Desert Pl. Life 14: 191. 1943 ,.
Caudices to 5 dm × 1–4 cm, clumps to 5+ dm diam. Leaves with resinous odor; rosette 15–50-leaved, 10–20 cm diam.; blade light to dark or yellowish green, linear-deltate, tapering from base, convex or obtusely angled abaxially, laminar and flat or convex adaxially, often terete near apex, 6–15 × 0.5–1.5 cm, 2–5 mm thick, 2–6 times wider than thick, base 1–2 cm wide, surfaces not farinose, viscid, appearing oily. Inflorescences: cyme 3–15-branched, flat to cylindric, (to 3 × 1.5 dm); branches (close set), 1–2 times bifurcate; cincinni 3–11-flowered, scarcely circinate, 2–7 cm; floral shoots 2–7 dm × 2–10 mm; leaves 20–40, ascending, triangular-lanceolate, 1–6 × 0.3–0.5 cm. Pedicels 1–4 mm. Flowers: petals widespreading from middle or slightly reflexed, connate 1–2 mm, white to pink, elliptic, 6–10 × 2.5–3.5 mm, apex acute, corolla 12–22 mm diam.; pistils suberect or ascending, (pink, slender), 6–10 mm; styles 2.4–4 mm. Follicles ascending, with adaxial margins ca. 45–60º above horizontal. 2n = 34.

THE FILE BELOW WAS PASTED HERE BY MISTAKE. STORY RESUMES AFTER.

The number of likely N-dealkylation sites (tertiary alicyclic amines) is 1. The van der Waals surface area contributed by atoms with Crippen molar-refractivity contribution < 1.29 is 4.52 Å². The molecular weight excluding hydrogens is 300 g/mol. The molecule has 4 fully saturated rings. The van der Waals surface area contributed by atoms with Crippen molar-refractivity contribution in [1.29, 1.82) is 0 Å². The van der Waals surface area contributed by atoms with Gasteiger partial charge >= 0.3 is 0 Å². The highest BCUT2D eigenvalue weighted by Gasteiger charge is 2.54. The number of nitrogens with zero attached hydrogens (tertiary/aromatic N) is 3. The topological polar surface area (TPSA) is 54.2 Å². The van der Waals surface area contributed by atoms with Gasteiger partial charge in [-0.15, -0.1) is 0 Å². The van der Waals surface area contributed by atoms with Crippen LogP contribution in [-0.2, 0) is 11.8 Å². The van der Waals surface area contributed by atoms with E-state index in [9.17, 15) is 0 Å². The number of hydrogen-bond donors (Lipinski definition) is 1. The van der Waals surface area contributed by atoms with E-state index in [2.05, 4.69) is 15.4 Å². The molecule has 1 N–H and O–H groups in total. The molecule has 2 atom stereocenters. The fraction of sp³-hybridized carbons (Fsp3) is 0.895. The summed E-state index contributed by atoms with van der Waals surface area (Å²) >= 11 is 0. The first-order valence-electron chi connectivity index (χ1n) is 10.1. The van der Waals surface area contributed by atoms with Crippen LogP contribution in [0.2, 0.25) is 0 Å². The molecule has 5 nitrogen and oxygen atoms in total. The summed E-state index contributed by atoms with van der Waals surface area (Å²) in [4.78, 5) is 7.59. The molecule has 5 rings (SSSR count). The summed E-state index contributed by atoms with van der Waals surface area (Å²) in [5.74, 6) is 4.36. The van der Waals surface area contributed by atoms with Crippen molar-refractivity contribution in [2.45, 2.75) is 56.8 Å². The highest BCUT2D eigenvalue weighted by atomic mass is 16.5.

Phenology: Flowering late spring–early summer.
Habitat: Among rocks and on north-facing cliffs
Elevation: 0-500 m
Of conservation concern.
Dudleya viscida is known from only five or six areas on the mainland, in Orange and San Diego counties, some affected by development and road construction; it is considered fairly threatened (California Native Plant Society, http://cnps.web.aplus.net/cgi-bin/inv/inventory.cgi). It is abundant where it grows; in San Juan Canyon, Orange County, for example, it can be seen from the highway, off and on, for some six kilometers, from 190 to 350 meters, with a total of thousands of plants. Reproduction is vigorous, and old roadcuts are heavily colonized. It is a local plant but hardly a rare one.
Dudleya viscida differs conspicuously from all other species of the genus in its strongly viscid and fragrant herbage. The sticky exudate seems to come from the epidermal cells generally, in which the cytoplasm looks much denser than in subepidermal cells and in epidermal cells of nonviscid Crassulaceae. R. L. Rodriguez C. (pers. comm.) said that this exudate appeared to be a soft resin or oleoresin with a terpene solvent. Among other species, only D. anomala of Baja California is even slightly viscid and odorous; it is a polyploid that very likely is derived in part from D. viscida.
According to P. H. Thomson (1993), Dudleya viscida hybridizes in nature with D. edulis and with D. pulverulenta. It is an attractive plant that does well in cultivation.